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Theeke History, Family Crest & Coats of Arms



The name Theeke was carried to England in the enormous movement of people that followed the Norman Conquest of 1066. It comes from the ancient Norman given name Tancred. Another source claims "this surname is derived from a geographical locality. 'at the thack-wray,' i.e. the corner or place set apart for storing thack, or thatch." [1]CITATION[CLOSE]
Bardsley, C.W, A Dictionary of English and Welsh Surnames: With Special American Instances. Wiltshire: Heraldry Today, 1901. Print. (ISBN 0-900455-44-6)
And yet another notes "Thackray, or Thackwray, or Thackery, is a name that has its present home in the West Riding [of Yorkshire.]" [2]CITATION[CLOSE]
Guppy, Henry Brougham, Homes of Family Names in Great Britain. 1890. Print.


Early Origins of the Theeke family


The surname Theeke was first found in Cambridgeshire where they held a family seat anciently, and historians claim that the family probably sprang from Tancred, a Norman Baron, who lived in 912 A.D, and share a common ancestry with the Tankervilles and Tancreds. One of the first records of the family was found in the Hundredorum Rolls of 1273 where William de la Thekere was listed in Norfolk. Later the Yorkshire Poll Tax Rolls of 1379 listed Johannes de Thakwra and Robertas de Thakwra. [1]CITATION[CLOSE]
Bardsley, C.W, A Dictionary of English and Welsh Surnames: With Special American Instances. Wiltshire: Heraldry Today, 1901. Print. (ISBN 0-900455-44-6)

Early History of the Theeke family


This web page shows only a small excerpt of our Theeke research.
Another 206 words (15 lines of text) covering the years 1811 and 1863 are included under the topic Early Theeke History in all our PDF Extended History products and printed products wherever possible.

Theeke Spelling Variations


Anglo-Norman names are characterized by a multitude of spelling variations. When the Normans became the ruling people of England in the 11th century, they introduced a new language into a society where the main languages of Old and later Middle English had no definite spelling rules. These languages were more often spoken than written, so they blended freely with one another. Contributing to this mixing of tongues was the fact that medieval scribes spelled words according to sound, ensuring that a person's name would appear differently in nearly every document in which it was recorded. The name has been spelled Thackary, Thackery, Thackwray and others.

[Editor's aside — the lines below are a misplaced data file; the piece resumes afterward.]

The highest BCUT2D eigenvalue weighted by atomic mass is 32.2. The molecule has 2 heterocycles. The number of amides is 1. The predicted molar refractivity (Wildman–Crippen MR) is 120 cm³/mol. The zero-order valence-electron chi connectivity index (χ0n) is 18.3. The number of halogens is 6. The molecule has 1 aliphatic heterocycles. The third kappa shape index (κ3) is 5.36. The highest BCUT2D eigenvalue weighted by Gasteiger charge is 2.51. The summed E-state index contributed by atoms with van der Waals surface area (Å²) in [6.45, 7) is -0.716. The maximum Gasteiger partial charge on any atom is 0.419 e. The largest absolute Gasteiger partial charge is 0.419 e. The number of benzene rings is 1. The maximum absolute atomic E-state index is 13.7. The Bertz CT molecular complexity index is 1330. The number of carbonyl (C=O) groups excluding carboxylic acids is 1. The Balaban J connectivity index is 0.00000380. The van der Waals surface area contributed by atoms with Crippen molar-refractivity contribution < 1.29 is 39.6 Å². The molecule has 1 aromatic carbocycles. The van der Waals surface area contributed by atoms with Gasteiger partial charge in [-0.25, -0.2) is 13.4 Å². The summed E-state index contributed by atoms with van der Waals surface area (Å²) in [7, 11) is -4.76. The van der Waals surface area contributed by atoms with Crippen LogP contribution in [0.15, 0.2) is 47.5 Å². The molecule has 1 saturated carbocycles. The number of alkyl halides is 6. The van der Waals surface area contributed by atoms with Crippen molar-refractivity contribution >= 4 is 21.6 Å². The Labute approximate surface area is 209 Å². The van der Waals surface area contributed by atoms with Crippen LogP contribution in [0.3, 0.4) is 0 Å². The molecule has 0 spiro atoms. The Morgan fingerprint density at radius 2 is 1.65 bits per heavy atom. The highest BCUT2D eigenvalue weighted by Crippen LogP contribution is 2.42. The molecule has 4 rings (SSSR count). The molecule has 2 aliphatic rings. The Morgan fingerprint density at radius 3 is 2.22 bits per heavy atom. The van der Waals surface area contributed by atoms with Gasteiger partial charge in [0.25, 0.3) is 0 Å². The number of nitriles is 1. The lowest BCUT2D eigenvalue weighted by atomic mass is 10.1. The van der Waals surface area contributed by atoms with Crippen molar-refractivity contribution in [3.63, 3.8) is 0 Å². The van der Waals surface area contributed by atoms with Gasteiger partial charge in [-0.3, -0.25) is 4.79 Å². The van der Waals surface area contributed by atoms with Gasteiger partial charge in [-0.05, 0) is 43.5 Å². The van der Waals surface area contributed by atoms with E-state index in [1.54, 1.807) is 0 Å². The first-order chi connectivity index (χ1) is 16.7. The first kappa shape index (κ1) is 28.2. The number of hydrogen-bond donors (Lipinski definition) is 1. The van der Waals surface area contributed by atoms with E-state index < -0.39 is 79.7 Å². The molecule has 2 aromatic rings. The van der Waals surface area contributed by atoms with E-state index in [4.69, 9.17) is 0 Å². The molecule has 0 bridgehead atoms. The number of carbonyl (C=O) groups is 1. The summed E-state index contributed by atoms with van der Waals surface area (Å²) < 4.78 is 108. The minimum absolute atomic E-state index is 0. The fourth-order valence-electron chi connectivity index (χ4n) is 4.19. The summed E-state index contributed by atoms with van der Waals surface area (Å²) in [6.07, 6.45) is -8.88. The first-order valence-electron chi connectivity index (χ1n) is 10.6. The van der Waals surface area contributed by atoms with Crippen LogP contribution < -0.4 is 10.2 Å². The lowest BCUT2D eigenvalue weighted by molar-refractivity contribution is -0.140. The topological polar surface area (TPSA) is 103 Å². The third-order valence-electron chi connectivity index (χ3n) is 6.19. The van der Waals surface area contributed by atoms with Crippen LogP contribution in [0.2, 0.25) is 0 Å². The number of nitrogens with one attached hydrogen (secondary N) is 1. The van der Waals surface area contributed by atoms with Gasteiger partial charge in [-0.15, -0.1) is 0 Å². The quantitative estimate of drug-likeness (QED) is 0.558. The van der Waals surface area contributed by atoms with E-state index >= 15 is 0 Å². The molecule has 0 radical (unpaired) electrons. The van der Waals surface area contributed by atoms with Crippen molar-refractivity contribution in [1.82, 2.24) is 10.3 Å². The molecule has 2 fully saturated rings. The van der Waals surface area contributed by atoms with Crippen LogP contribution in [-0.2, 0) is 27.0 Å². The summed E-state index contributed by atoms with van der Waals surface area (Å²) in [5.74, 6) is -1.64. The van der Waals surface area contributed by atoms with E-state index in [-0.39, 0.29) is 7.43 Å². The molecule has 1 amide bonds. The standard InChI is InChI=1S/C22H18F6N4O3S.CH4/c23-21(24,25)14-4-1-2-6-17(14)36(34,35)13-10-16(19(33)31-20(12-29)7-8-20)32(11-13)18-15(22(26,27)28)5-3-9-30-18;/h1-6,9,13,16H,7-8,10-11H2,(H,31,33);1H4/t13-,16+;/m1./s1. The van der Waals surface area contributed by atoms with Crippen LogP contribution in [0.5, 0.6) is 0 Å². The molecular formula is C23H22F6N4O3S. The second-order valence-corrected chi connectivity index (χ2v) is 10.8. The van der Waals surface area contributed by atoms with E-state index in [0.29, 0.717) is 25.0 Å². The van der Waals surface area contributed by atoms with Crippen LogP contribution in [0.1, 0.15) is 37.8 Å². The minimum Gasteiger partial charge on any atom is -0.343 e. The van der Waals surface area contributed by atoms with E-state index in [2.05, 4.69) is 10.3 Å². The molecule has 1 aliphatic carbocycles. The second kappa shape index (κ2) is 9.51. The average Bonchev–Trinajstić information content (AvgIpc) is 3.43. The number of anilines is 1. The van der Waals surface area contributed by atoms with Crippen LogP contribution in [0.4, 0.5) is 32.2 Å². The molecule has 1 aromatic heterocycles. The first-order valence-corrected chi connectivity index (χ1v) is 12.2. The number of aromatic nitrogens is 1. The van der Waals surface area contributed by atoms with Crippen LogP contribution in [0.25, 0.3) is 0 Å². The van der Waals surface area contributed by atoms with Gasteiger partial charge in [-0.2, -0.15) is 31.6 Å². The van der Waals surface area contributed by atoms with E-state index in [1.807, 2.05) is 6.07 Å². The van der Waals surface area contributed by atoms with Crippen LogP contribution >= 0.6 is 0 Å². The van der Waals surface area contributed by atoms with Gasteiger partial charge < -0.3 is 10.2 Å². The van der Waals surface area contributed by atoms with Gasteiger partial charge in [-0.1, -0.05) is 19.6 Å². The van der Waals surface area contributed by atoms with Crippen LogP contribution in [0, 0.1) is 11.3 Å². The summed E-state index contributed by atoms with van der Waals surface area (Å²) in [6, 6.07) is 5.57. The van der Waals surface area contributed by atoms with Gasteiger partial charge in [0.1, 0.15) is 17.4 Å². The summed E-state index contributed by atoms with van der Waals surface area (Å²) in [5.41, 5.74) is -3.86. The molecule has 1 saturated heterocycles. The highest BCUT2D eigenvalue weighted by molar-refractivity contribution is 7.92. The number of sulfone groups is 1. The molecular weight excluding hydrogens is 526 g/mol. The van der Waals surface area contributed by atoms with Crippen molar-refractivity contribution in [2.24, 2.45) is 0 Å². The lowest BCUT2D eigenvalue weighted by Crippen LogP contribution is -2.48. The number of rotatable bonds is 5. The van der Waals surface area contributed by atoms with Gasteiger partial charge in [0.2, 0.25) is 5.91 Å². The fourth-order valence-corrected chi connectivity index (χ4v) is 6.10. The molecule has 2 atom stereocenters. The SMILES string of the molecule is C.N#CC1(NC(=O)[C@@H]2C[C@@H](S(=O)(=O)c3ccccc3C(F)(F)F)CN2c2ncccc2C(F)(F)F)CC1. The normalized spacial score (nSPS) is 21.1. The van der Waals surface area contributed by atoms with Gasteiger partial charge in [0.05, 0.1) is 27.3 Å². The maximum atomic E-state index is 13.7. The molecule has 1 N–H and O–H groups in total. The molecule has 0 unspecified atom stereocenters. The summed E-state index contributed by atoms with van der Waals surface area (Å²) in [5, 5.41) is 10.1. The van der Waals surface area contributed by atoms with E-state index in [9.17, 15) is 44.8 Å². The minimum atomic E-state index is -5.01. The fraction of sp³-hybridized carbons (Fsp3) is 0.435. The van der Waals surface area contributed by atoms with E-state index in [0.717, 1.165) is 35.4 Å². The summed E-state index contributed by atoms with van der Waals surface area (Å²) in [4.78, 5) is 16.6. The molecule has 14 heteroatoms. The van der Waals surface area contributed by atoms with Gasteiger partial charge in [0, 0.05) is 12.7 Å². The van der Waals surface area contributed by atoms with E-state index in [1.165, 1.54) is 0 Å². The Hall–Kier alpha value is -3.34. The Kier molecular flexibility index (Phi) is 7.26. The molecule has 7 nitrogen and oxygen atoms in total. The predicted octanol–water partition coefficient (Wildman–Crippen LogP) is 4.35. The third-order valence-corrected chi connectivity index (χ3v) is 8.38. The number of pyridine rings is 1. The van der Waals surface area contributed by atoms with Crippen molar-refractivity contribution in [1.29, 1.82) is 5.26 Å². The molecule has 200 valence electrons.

Early Notables of the Theeke family (pre 1700)


More information is included under the topic Early Theeke Notables in all our PDF Extended History products and printed products wherever possible.

Migration of the Theeke family to Ireland


Some of the Theeke family moved to Ireland, but this topic is not covered in this excerpt.
Another 74 words (5 lines of text) about their life in Ireland is included in all our PDF Extended History products and printed products wherever possible.

Migration of the Theeke family to the New World and Oceana


For many English families, the political and religious disarray that plagued their homeland made the frontiers of the New World an attractive prospect. Thousands migrated, aboard cramped disease-ridden ships. They arrived sick, poor, and hungry, but were welcomed in many cases with far greater opportunity than at home in England. Many of these hardy settlers went on to make important contributions to the emerging nations in which they landed. Among early immigrants bearing the name Theeke or a variant listed above were: William Thackwray settled in Philadelphia in 1829; John Thackeray settled in Philadelphia in 1856; Samuel Thackery settled in Philadelphia in 1868.

The Theeke Motto


The motto was originally a war cry or slogan. Mottoes first began to be shown with arms in the 14th and 15th centuries, but were not in general use until the 17th century. Thus the oldest coats of arms generally do not include a motto. Mottoes seldom form part of the grant of arms: Under most heraldic authorities, a motto is an optional component of the coat of arms, and can be added to or changed at will; many families have chosen not to display a motto.

Motto: Nobilitas sola virtus
Motto Translation: Virtue is the sole nobility.


Theeke Family Crest Products



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Citations


  1. ^ Bardsley, C.W, A Dictionary of English and Welsh Surnames: With Special American Instances. Wiltshire: Heraldry Today, 1901. Print. (ISBN 0-900455-44-6)
  2. ^ Guppy, Henry Brougham, Homes of Family Names in Great Britain. 1890. Print.

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